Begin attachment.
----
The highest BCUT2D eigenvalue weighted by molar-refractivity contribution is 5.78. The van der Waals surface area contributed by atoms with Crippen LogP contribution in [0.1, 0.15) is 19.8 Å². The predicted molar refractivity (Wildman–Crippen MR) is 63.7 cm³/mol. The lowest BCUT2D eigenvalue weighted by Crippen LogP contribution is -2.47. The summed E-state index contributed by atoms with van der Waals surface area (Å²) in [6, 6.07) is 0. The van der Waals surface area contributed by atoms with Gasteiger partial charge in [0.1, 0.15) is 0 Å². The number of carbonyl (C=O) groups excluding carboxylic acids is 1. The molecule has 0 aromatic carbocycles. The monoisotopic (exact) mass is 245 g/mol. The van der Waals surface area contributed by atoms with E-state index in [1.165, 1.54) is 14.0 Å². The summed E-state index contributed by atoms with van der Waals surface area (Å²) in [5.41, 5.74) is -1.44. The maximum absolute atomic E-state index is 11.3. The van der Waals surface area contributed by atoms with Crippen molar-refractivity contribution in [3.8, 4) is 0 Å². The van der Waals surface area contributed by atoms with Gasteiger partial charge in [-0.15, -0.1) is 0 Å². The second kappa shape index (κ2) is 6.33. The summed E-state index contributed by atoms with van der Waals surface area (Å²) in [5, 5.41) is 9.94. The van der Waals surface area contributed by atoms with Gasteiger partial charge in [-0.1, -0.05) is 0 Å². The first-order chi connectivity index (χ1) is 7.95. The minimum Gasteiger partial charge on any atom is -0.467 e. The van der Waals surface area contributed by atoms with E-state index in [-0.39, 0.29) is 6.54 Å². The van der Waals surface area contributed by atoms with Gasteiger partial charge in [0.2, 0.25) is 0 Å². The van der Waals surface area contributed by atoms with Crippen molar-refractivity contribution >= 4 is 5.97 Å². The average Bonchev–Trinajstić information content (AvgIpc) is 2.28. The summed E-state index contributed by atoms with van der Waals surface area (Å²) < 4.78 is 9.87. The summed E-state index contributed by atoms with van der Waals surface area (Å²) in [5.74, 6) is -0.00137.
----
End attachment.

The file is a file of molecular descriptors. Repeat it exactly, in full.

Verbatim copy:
The highest BCUT2D eigenvalue weighted by molar-refractivity contribution is 5.78. The van der Waals surface area contributed by atoms with Crippen LogP contribution in [0.1, 0.15) is 19.8 Å². The predicted molar refractivity (Wildman–Crippen MR) is 63.7 cm³/mol. The lowest BCUT2D eigenvalue weighted by Crippen LogP contribution is -2.47. The summed E-state index contributed by atoms with van der Waals surface area (Å²) in [6, 6.07) is 0. The van der Waals surface area contributed by atoms with Gasteiger partial charge in [0.1, 0.15) is 0 Å². The number of carbonyl (C=O) groups excluding carboxylic acids is 1. The molecule has 0 aromatic carbocycles. The monoisotopic (exact) mass is 245 g/mol. The van der Waals surface area contributed by atoms with E-state index in [1.165, 1.54) is 14.0 Å². The summed E-state index contributed by atoms with van der Waals surface area (Å²) in [5.41, 5.74) is -1.44. The maximum absolute atomic E-state index is 11.3. The van der Waals surface area contributed by atoms with Crippen molar-refractivity contribution in [3.8, 4) is 0 Å². The van der Waals surface area contributed by atoms with Gasteiger partial charge in [-0.15, -0.1) is 0 Å². The second kappa shape index (κ2) is 6.33. The summed E-state index contributed by atoms with van der Waals surface area (Å²) in [5, 5.41) is 9.94. The van der Waals surface area contributed by atoms with Gasteiger partial charge in [-0.1, -0.05) is 0 Å². The first-order chi connectivity index (χ1) is 7.95. The minimum Gasteiger partial charge on any atom is -0.467 e. The van der Waals surface area contributed by atoms with E-state index in [-0.39, 0.29) is 6.54 Å². The van der Waals surface area contributed by atoms with Gasteiger partial charge in [0.2, 0.25) is 0 Å². The van der Waals surface area contributed by atoms with Crippen molar-refractivity contribution >= 4 is 5.97 Å². The average Bonchev–Trinajstić information content (AvgIpc) is 2.28. The summed E-state index contributed by atoms with van der Waals surface area (Å²) < 4.78 is 9.87. The summed E-state index contributed by atoms with van der Waals surface area (Å²) in [5.74, 6) is -0.00137.